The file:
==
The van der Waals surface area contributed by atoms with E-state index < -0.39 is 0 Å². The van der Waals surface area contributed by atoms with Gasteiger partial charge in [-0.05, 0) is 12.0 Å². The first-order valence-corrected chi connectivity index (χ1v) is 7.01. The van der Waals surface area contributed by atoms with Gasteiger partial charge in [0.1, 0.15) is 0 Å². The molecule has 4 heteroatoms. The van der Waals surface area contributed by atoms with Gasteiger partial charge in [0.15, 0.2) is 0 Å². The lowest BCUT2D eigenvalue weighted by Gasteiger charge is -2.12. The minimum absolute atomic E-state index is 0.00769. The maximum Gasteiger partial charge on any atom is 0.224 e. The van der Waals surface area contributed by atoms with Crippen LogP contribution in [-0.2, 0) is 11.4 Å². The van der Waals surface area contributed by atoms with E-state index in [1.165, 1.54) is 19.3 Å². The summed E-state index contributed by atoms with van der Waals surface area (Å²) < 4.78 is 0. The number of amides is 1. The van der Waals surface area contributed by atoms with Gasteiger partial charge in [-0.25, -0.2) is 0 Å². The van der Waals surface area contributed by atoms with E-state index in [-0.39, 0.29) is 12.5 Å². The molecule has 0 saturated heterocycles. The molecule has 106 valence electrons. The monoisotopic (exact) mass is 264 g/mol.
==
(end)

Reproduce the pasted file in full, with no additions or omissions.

The van der Waals surface area contributed by atoms with E-state index < -0.39 is 0 Å². The van der Waals surface area contributed by atoms with Gasteiger partial charge in [-0.05, 0) is 12.0 Å². The first-order valence-corrected chi connectivity index (χ1v) is 7.01. The van der Waals surface area contributed by atoms with Gasteiger partial charge in [0.1, 0.15) is 0 Å². The molecule has 4 heteroatoms. The van der Waals surface area contributed by atoms with Gasteiger partial charge in [0.15, 0.2) is 0 Å². The lowest BCUT2D eigenvalue weighted by Gasteiger charge is -2.12. The minimum absolute atomic E-state index is 0.00769. The maximum Gasteiger partial charge on any atom is 0.224 e. The van der Waals surface area contributed by atoms with Crippen LogP contribution in [-0.2, 0) is 11.4 Å². The van der Waals surface area contributed by atoms with E-state index in [1.165, 1.54) is 19.3 Å². The summed E-state index contributed by atoms with van der Waals surface area (Å²) < 4.78 is 0. The number of amides is 1. The van der Waals surface area contributed by atoms with Gasteiger partial charge in [-0.25, -0.2) is 0 Å². The van der Waals surface area contributed by atoms with E-state index in [-0.39, 0.29) is 12.5 Å². The molecule has 0 saturated heterocycles. The molecule has 106 valence electrons. The monoisotopic (exact) mass is 264 g/mol.